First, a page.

I'm working with data from an instrument which is expected a priori to produce Gaussian (normally) distributed data:

\begin{equation} G = A\exp\left(-\dfrac{(x - \mu)^2}{\sigma} \right) \end{equation}

The data are normally sparse, with only about 2-3 measurements representing each $G$. In this question, I'm focussing on a single $G$, but in reality, we often have analyte signals causing overlapping $G$ that are then fitted simultaneously as described below.

To fit $G$ to our measurements, we calibrate for $\mu$ and $\sigma$ a priori using reference signals, then use these calibrations to constrain all parameters except $A$. So the fit reduces to

\begin{equation} G = AG_0 \end{equation}

which is then fitted by least-squares minimization to determine $A$.

My main question is: what is the uncertainty ($\sigma_A$) in the fitted $A$?

My initial approach was to estimate $\sigma_A$ as the RMSE of the fit. But since the RMSE is essentially the standard deviation of the residuals, this seems like an overestimate: I want the confidence interval of the fitted parameter.

Can I safely use the following textbook equation for the confidence interval of a linear-regression slope in this context? (the $x_i$ are the predictor variables, $\bar{x}$ is the mean of the predictor variables, the $e_i$ are fit residuals, and 2 degrees of freedom were consumed by the 1 fitted variable and the fact that the residuals sum to zero)

\begin{equation} \sigma_A = \dfrac{s_e}{\Sigma _i (x_i - \bar{x})^2 } = \dfrac{\frac{1}{n- 2}\Sigma_i e_i^2}{\Sigma _i (x_i - \bar{x})^2 } \end{equation}

I think "yes": all I have done is transform my $x$ before fitting a linear parameter. I also think "no" because I'm not sure of the meaning of $x_i - \bar{x}$ in this equation -- is it specific to linear regression?

To give you a visualization, my data are almost as bad as these simulated data (but often the signal ontains one or two data points more):

A gaussian fit to only 2 data

Note: I am aware that Bayesian analysis would be a better method for passing information about $\mu$ and $\sigma$ to my fit, but I am not at liberty to change the analysis software right now. I need to limit myself to an estimate of $\sigma_A$.

edit: Another note that might exclude some solutions: I am analyzing thousands of measurements in bulk with no known true value.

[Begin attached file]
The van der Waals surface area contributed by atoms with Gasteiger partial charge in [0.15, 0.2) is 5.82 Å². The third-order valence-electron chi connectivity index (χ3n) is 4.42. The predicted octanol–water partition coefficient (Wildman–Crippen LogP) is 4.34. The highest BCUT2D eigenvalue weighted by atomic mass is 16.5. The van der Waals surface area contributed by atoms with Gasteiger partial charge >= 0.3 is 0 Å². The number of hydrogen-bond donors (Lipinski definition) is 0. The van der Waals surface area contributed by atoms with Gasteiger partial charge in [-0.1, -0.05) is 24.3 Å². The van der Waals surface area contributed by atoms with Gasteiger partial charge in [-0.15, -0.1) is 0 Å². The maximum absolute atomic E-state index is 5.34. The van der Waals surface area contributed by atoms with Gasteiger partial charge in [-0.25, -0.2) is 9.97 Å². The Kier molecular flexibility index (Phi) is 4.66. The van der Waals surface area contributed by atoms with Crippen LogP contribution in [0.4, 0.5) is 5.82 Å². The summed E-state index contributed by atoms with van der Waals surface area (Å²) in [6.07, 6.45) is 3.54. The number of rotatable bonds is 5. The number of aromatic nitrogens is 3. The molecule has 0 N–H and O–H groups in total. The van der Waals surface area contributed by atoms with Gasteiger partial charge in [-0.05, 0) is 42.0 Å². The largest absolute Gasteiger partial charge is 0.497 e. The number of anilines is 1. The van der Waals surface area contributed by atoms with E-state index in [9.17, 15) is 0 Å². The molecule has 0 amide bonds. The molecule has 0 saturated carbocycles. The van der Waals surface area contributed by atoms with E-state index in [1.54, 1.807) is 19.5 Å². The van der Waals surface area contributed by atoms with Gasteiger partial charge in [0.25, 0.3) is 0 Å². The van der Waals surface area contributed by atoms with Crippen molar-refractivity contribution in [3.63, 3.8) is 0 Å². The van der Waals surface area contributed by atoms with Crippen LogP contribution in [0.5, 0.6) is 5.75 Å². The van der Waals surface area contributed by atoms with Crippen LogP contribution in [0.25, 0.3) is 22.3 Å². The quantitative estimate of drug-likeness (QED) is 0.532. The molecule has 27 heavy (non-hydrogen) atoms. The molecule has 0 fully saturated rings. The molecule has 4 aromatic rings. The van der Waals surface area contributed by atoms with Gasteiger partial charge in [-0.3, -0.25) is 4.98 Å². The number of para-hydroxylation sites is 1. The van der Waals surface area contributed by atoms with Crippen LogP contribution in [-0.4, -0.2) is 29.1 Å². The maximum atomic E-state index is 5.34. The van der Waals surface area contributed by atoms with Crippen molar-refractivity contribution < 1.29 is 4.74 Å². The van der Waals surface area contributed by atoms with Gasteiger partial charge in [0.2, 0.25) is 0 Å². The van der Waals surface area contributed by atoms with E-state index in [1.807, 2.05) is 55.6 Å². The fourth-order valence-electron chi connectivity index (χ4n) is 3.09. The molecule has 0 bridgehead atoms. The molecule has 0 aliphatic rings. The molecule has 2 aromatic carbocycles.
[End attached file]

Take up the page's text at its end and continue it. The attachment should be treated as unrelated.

Two comments.
1) The steps you described correspond to fitting the model: \begin{equation} G_i = AG_0(x_i) + \epsilon_i \end{equation}
with {epsilon_i} iid, normally distributed, with mean 0 and variance sigma, which is a standard linear model (linear in the way the observations are assumed to depend on the un-known parameter A), without intercept.
The least-square estimator is \begin{equation} \hat A = \dfrac{\Sigma _i G_i G_0(x_i)}{\Sigma _i G_0(x_i)^2 } \end{equation}
whose variance can be estimated by
\begin{equation} se^2(\hat A) = \dfrac{\frac{1}{n- 1}\Sigma_i e_i^2}{\Sigma _i G_0(x_i)^2 }. \end{equation}
There would be an \bar{x} if the model had an intercept.

2) It seems, from what you say, that to reflect the uncertainty in A, a model of the form:
\begin{equation} ln(G_i) = a + ln(G_0(x_i)) + \epsilon_i \end{equation}
would be better. One could fit the constant a, taking the ln(G_0(x_i)) term as a fixed offset, and translate the uncertainty in the estimator of a into uncertainty in A.

  • $\begingroup$ Thank you! So (if I understand correctly) it was true that any transformation of the $x$ variable, followed by a linear fit, can be afterwards analyzed by standard least-squares approach. However, I don't understand why you suggest switching from my physically-based Gaussian approach, to your log-transformation approach? Why have you chosen a logarithmic function? To represent a more general form of the exponential Gaussian function? $\endgroup$ – Jeff T. Aug 6 '14 at 8:34
  • $\begingroup$ The log transformation is just a suggestion. Ordinary least squares in the original scale would assume that {epsilon_i} have the same variance, but G0 and G_i decrease very fast; the assumption that errors for observations in the tails are of the same size as around \mu would not hold. You can still work in the scale of the G's; the estimator would be the BLUE estimator; use of the least-squares machinery (p-value computations, confidence intervals, etc) would not be justified since a key assumption underlying those results (equal variance of the remainders) would not be true. $\endgroup$ – VictorZurkowski Aug 14 '14 at 18:28
  • $\begingroup$ Note that the log transformation also effectively changes the weighting of the data points in the least-squares minimization. Equal weights in linear scale correspond to equal absolute uncertainty, while equal weights in log scale correspond to equal relative uncertainty in linear scale. $\endgroup$ – Dave Kielpinski Oct 18 '17 at 17:24

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